France, the European country par excellence of centralism and linguistic uniformity, passed a law on Thursday to protect regional languages. The National Assembly adopted with 247 votes in favor and 76 against a text, already approved in December by the Senate, which will facilitate linguistic immersion in public schools in French regions where Catalan, Basque, Occitan, Corsican or Breton are spoken, always requested by parents and educators. The law, which did not have the support of the French government, was advanced at the initiative of a small parliamentary group and a Breton deputy, Paul Molac. He had broad support among the opposition, but also from deputies from La República en Marcha (LREM), the party of President Emmanuel Macron.
In addition to facilitating language immersion, the law will allow subsidizing private bilingual schools in places where access to education in these languages is not possible in the public system, and will promote bilingual signage and communication in regions that so desire.
Languages are very weakened in France, a Republic built on the idea that a single language and educational system was the guarantee of a nation of "free and equal" citizens, as enshrined in the founding texts. The social, and even less administrative, use of these languages is limited. The demand for the new possibilities offered by the law remains to be seen. Of the 12 million pupils in the French school system, some 170,000 are taught in their regional languages.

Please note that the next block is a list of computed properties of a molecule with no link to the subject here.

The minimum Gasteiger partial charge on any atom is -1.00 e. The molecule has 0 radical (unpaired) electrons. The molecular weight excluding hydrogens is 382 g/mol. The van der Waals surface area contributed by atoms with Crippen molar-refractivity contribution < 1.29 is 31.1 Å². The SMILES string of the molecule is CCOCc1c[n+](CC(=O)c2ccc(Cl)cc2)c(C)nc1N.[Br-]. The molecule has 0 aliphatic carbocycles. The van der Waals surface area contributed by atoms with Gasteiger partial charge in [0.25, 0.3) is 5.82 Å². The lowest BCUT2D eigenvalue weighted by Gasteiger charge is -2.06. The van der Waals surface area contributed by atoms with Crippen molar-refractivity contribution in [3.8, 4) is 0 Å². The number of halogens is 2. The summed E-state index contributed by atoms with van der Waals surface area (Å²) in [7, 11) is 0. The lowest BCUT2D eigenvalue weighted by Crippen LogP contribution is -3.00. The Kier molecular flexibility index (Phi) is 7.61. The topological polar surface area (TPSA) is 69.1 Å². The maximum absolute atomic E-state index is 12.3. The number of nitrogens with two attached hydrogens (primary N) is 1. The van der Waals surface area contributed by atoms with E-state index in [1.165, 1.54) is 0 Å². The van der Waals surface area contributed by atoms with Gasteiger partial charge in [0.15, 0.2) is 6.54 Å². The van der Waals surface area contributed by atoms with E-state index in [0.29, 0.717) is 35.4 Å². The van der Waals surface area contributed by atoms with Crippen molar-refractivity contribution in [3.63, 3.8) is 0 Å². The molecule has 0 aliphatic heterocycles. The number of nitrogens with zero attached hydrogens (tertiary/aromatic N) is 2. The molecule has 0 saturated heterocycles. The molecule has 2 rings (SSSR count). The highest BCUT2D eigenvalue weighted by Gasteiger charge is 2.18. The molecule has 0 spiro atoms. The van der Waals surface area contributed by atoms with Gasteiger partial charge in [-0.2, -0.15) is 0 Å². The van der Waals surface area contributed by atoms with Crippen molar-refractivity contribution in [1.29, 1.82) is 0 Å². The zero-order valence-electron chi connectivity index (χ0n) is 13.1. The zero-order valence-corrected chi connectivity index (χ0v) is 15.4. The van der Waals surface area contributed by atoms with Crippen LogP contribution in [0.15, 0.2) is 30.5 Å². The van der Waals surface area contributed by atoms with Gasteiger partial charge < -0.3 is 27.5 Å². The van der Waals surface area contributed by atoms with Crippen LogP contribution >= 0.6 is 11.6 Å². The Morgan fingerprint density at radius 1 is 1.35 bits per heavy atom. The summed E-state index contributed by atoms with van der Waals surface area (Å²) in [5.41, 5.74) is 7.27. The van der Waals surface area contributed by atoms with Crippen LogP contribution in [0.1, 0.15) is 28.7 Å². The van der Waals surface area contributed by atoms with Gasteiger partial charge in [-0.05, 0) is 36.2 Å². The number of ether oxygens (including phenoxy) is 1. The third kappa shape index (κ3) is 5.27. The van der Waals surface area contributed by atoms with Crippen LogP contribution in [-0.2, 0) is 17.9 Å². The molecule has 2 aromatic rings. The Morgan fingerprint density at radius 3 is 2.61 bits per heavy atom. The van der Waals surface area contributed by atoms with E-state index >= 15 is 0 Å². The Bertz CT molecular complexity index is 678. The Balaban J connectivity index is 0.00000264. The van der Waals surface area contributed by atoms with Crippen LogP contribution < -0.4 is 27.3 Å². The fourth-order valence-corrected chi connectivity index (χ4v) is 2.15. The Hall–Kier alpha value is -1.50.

The most controversial article is the one that allows access to the so-called “immersive teaching”. It is a term that worries many in the country and that the Government sees in contradiction with Article 2 of the Constitution, which establishes French as the language of the Republic. Defenders of the law cite the jurisprudence of the Constitutional Council, according to which "the use of a language other than French cannot be imposed on students (…) in disciplines other than those of the language in question." According to this argument, “it cannot be imposed”, but it can “be proposed”. "This law marks a form of rupture in the acceptance of regional languages by France, an inflection of a long trend in our history," one of the deputies of the presidential majority who voted in favor, Romain Grau, told EL PAÍS , LREM deputy for Perpignan and Catalan-speaking. “For a long time the Republic considered the learning of regional languages to be a mark of archaism. Today it is beginning to be accepted that there is a more permissive framework in the learning of regional languages ”, he added.